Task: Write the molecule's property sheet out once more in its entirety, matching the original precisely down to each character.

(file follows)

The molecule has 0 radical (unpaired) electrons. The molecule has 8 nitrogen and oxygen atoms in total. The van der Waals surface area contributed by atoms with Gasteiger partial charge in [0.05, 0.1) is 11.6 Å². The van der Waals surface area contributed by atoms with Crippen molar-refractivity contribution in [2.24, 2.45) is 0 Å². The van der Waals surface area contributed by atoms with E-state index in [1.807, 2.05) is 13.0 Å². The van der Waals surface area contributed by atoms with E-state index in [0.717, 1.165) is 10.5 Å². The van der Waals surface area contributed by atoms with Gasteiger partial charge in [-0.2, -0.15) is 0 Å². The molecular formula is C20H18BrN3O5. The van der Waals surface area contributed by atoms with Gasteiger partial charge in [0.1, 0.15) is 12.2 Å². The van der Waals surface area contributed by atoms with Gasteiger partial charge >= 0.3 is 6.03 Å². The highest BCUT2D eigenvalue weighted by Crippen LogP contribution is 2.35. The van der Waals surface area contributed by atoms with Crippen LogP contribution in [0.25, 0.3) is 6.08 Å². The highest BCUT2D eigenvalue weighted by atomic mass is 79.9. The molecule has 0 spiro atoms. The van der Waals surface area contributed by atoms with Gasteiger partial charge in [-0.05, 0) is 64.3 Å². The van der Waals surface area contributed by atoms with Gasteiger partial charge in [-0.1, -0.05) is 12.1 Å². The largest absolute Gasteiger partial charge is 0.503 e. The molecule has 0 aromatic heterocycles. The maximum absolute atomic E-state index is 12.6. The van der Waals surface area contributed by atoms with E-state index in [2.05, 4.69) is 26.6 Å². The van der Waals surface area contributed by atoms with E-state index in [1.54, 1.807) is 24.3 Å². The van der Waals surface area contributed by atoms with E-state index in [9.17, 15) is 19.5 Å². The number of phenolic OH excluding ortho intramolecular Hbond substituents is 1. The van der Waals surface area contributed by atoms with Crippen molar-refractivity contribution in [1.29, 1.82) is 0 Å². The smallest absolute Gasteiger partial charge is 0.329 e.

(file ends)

The molecule has 0 radical (unpaired) electrons. The molecule has 8 nitrogen and oxygen atoms in total. The van der Waals surface area contributed by atoms with Gasteiger partial charge in [0.05, 0.1) is 11.6 Å². The van der Waals surface area contributed by atoms with Crippen molar-refractivity contribution in [2.24, 2.45) is 0 Å². The van der Waals surface area contributed by atoms with E-state index in [1.807, 2.05) is 13.0 Å². The van der Waals surface area contributed by atoms with E-state index in [0.717, 1.165) is 10.5 Å². The van der Waals surface area contributed by atoms with Gasteiger partial charge in [-0.2, -0.15) is 0 Å². The molecular formula is C20H18BrN3O5. The van der Waals surface area contributed by atoms with Gasteiger partial charge in [0.1, 0.15) is 12.2 Å². The van der Waals surface area contributed by atoms with Gasteiger partial charge >= 0.3 is 6.03 Å². The highest BCUT2D eigenvalue weighted by Crippen LogP contribution is 2.35. The van der Waals surface area contributed by atoms with Crippen LogP contribution in [0.25, 0.3) is 6.08 Å². The highest BCUT2D eigenvalue weighted by atomic mass is 79.9. The molecule has 0 spiro atoms. The van der Waals surface area contributed by atoms with Gasteiger partial charge in [-0.05, 0) is 64.3 Å². The van der Waals surface area contributed by atoms with Gasteiger partial charge in [-0.1, -0.05) is 12.1 Å². The largest absolute Gasteiger partial charge is 0.503 e. The molecule has 0 aromatic heterocycles. The maximum absolute atomic E-state index is 12.6. The van der Waals surface area contributed by atoms with E-state index in [2.05, 4.69) is 26.6 Å². The van der Waals surface area contributed by atoms with E-state index in [1.54, 1.807) is 24.3 Å². The van der Waals surface area contributed by atoms with E-state index in [9.17, 15) is 19.5 Å². The number of phenolic OH excluding ortho intramolecular Hbond substituents is 1. The van der Waals surface area contributed by atoms with Crippen molar-refractivity contribution in [1.29, 1.82) is 0 Å². The smallest absolute Gasteiger partial charge is 0.329 e.